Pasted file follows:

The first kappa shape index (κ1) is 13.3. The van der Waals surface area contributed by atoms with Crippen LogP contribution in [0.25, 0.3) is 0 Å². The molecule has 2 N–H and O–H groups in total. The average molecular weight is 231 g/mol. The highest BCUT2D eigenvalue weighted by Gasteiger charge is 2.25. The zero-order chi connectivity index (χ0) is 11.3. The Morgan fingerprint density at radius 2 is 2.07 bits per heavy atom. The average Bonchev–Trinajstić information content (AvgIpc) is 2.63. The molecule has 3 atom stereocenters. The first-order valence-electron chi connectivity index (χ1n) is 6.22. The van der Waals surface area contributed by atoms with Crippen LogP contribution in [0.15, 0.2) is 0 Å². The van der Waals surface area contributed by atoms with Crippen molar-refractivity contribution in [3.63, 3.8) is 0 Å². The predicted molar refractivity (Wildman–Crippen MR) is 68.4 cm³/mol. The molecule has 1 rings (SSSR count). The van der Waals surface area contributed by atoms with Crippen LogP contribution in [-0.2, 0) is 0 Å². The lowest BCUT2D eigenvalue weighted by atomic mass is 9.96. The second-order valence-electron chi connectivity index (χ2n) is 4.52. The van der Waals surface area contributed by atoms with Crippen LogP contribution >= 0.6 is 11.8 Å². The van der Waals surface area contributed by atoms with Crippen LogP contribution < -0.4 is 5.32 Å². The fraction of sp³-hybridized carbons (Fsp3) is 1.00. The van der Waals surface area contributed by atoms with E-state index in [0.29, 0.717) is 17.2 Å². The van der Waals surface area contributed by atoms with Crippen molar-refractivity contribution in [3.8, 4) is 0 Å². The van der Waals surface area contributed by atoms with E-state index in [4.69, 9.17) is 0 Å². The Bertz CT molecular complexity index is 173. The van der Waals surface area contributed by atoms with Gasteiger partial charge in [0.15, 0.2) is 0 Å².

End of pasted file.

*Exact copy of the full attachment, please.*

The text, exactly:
The first kappa shape index (κ1) is 13.3. The van der Waals surface area contributed by atoms with Crippen LogP contribution in [0.25, 0.3) is 0 Å². The molecule has 2 N–H and O–H groups in total. The average molecular weight is 231 g/mol. The highest BCUT2D eigenvalue weighted by Gasteiger charge is 2.25. The zero-order chi connectivity index (χ0) is 11.3. The Morgan fingerprint density at radius 2 is 2.07 bits per heavy atom. The average Bonchev–Trinajstić information content (AvgIpc) is 2.63. The molecule has 3 atom stereocenters. The first-order valence-electron chi connectivity index (χ1n) is 6.22. The van der Waals surface area contributed by atoms with Crippen LogP contribution in [0.15, 0.2) is 0 Å². The van der Waals surface area contributed by atoms with Crippen molar-refractivity contribution in [3.63, 3.8) is 0 Å². The predicted molar refractivity (Wildman–Crippen MR) is 68.4 cm³/mol. The molecule has 1 rings (SSSR count). The van der Waals surface area contributed by atoms with Crippen LogP contribution in [-0.2, 0) is 0 Å². The lowest BCUT2D eigenvalue weighted by atomic mass is 9.96. The second-order valence-electron chi connectivity index (χ2n) is 4.52. The van der Waals surface area contributed by atoms with Crippen LogP contribution >= 0.6 is 11.8 Å². The van der Waals surface area contributed by atoms with Crippen LogP contribution < -0.4 is 5.32 Å². The fraction of sp³-hybridized carbons (Fsp3) is 1.00. The van der Waals surface area contributed by atoms with E-state index in [0.29, 0.717) is 17.2 Å². The van der Waals surface area contributed by atoms with Crippen molar-refractivity contribution in [3.8, 4) is 0 Å². The van der Waals surface area contributed by atoms with E-state index in [4.69, 9.17) is 0 Å². The Bertz CT molecular complexity index is 173. The van der Waals surface area contributed by atoms with Gasteiger partial charge in [0.15, 0.2) is 0 Å².